Welch mentioned the importance that the timing will have this year “because we’re going to have a couple of vaccine candidates that will be indicated, approved, and recommended. But before the official publication comes out in MMWR, we’re going to have this time window [of waiting for it], and at the same time, RSV will start to peak out in the community. So we may have this overlap here where we’ll need the payers to come on board as fast as possible, and we’ll need the providers to be ready to go as quickly as possible.” Therefore, the education process and the planning for implementation and surveillance need to begin during the summer, Feltner and Mascola said. This includes the preparation of culturally appropriate reading materials to provide to patients in various languages, Filer added. She also noted the importance of communication strategies being educational rather than coercive; the latter would have the opposite effect and discourage people from getting the vaccine.
From the payer’s perspective, Singleton explained, “We’re definitely looking at the pipeline vaccines that are in development right now. We’ve been meeting with some of the payers to get some of that early information exchange and learn about some of the data that they already have. So [we’re] already thinking about those things, and we’ll be as proactive as we can when they come out.”
The hope is that with the introduction of the RSV vaccine, “we’ll see a decrease in RSV infections overall, which will just be outstanding to see. And then for those who do [contract] RSV, hospital admissions and admissions to the ICUs will hopefully decrease, and [just as] hopefully, morbidity and mortality will decrease in patients overall,” Singleton said, adding that this would decrease the overall costs for health care systems. Finally, she said, “As many barriers and worries that we have about these RSV vaccines, I think that there’s so much hope and promise with these coming out. I’m definitely excited. I’m looking forward to seeing my parents and loved ones protected by this vaccine, so I think keeping that in perspective—making sure that we’re all being proactive and doing our part to work as a team in order to make sure that patients get the access and the care that they need to prevent RSV—is so important.”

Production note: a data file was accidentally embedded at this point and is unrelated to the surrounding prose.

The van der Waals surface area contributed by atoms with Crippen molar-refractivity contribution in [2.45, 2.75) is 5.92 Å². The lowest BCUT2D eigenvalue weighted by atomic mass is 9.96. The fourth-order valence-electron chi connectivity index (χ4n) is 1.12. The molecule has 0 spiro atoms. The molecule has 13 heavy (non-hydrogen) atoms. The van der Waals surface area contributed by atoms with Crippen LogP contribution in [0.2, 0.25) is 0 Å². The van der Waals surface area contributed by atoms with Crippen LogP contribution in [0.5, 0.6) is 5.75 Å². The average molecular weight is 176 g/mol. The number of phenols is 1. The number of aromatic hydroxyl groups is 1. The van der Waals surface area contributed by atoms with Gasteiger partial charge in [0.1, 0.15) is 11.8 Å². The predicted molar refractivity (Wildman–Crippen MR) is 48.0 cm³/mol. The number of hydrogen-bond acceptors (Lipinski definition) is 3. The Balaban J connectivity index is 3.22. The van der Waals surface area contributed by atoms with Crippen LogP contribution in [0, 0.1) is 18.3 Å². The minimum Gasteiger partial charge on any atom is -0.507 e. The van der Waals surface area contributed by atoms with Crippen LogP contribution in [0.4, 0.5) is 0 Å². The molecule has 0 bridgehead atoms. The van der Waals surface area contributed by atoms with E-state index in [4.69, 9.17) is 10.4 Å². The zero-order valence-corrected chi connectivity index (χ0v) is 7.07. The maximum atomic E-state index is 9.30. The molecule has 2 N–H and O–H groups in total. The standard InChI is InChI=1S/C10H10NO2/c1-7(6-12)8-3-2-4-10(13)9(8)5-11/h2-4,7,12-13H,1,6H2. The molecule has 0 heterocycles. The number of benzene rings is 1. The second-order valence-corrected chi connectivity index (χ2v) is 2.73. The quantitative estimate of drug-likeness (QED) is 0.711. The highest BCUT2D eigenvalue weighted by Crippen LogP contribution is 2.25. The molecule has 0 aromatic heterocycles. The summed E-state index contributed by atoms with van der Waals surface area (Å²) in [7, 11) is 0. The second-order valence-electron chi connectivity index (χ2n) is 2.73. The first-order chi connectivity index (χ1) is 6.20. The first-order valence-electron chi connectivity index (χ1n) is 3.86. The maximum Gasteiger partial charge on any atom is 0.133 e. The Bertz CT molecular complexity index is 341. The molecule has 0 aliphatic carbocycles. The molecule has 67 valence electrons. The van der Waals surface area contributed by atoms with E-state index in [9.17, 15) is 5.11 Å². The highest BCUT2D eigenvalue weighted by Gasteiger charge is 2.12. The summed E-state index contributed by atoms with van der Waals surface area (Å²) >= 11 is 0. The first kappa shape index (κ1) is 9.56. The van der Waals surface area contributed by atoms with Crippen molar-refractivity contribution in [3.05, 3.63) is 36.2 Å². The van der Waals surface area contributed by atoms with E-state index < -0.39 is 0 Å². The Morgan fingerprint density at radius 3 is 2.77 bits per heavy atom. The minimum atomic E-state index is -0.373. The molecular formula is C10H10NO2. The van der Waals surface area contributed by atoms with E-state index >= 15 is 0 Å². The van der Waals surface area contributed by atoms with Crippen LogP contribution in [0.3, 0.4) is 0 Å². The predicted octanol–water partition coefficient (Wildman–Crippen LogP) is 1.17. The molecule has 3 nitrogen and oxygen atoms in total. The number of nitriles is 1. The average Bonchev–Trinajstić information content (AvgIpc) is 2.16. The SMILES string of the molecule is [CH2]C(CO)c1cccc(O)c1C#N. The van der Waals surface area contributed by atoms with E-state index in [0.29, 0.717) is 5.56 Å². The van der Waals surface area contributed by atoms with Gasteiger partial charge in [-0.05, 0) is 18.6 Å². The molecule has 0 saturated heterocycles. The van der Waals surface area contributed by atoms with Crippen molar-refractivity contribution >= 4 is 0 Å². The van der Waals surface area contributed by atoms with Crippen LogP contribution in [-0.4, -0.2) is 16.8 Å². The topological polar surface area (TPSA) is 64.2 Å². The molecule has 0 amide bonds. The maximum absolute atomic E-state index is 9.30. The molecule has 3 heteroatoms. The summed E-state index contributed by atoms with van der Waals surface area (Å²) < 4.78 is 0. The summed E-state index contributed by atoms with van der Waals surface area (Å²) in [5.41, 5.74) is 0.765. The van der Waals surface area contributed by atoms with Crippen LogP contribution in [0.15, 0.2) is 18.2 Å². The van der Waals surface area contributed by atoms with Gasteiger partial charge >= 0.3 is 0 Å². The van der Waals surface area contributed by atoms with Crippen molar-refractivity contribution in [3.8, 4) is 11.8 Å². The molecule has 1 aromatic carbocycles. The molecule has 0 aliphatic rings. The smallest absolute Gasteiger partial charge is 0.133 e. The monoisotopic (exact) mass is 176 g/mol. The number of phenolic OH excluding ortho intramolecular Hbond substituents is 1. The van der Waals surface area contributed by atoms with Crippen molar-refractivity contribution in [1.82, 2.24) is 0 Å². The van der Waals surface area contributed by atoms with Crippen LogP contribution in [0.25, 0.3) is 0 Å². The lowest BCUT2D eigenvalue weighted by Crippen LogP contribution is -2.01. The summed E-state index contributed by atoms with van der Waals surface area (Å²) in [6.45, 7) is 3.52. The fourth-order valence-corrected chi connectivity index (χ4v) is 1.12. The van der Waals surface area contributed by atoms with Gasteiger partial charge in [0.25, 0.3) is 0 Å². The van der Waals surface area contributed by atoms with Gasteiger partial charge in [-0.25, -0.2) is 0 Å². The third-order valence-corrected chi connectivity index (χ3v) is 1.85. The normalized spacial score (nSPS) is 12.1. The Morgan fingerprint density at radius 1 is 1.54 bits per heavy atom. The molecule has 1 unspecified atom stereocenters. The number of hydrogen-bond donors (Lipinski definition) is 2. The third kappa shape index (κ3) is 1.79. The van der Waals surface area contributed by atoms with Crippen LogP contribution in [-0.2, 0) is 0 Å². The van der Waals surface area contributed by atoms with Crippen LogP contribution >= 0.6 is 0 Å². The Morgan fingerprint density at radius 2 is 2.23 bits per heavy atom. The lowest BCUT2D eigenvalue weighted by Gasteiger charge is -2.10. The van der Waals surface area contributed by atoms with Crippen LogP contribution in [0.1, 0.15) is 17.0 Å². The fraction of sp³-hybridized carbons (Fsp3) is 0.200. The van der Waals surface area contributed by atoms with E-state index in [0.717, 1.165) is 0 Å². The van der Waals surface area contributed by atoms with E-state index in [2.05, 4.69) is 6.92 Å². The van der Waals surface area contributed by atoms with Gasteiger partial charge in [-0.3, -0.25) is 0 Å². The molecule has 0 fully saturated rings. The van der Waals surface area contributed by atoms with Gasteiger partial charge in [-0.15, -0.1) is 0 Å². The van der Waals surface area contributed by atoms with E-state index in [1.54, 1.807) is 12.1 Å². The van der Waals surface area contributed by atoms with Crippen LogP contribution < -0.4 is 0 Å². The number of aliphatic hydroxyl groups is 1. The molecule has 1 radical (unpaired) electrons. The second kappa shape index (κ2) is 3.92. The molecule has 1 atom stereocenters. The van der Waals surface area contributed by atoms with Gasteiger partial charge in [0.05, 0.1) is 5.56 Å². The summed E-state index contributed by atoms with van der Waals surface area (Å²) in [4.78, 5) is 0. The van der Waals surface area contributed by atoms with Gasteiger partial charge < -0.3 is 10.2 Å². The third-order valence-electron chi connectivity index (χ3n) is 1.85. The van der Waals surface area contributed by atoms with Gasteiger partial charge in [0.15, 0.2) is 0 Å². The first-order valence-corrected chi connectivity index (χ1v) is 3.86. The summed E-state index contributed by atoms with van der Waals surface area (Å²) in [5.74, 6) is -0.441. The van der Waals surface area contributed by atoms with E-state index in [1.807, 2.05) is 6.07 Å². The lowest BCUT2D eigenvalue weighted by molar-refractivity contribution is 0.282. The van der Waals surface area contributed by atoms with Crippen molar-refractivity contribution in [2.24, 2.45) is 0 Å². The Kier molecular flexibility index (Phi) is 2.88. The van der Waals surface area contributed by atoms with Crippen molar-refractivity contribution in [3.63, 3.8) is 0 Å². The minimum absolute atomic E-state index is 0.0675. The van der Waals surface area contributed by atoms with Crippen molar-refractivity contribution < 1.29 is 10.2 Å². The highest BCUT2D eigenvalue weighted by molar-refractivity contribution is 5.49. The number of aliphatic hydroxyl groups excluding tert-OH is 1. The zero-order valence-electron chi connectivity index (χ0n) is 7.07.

All stakeholders shared the excitement for the efficacy of this vaccine and look forward to seeing it approved and in use. “I’m very excited about this vaccine,” Mascola exclaimed. “I think we’re doing exactly what we need to be doing here…, talking about this vaccine and the fact that it has some very good efficacy results in the senior population. I think information on safety still is being gathered, especially as we do some more postmarketing surveillance. As we vaccinate more people, we’ll have more ability to talk about the safety of the vaccine, because it’s very important to look at both its safety and its benefits and risks. But right now, I’m really optimistic that we have a great vaccine that is very efficacious in preventing disease in this population, and we’ll be doing a lot of postmarketing surveillance to ensure its safety.”
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2. FDA approves first respiratory syncytial virus (RSV) vaccine. News release. FDA. May 3, 2023. Updated May 4, 2023. Accessed June 7, 2023. https://www.fda.gov/news-events/press-announcements/
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8. Walsh EE, Pérez Marc G, Zareba AM, et al; RENOIR Clinical Trial Group. Efficacy and safety of a bivalent RSV prefusion F vaccine in older adults. N Engl J Med. 2023;388(16):1465-1477. doi:10.1056/NEJMoa2213836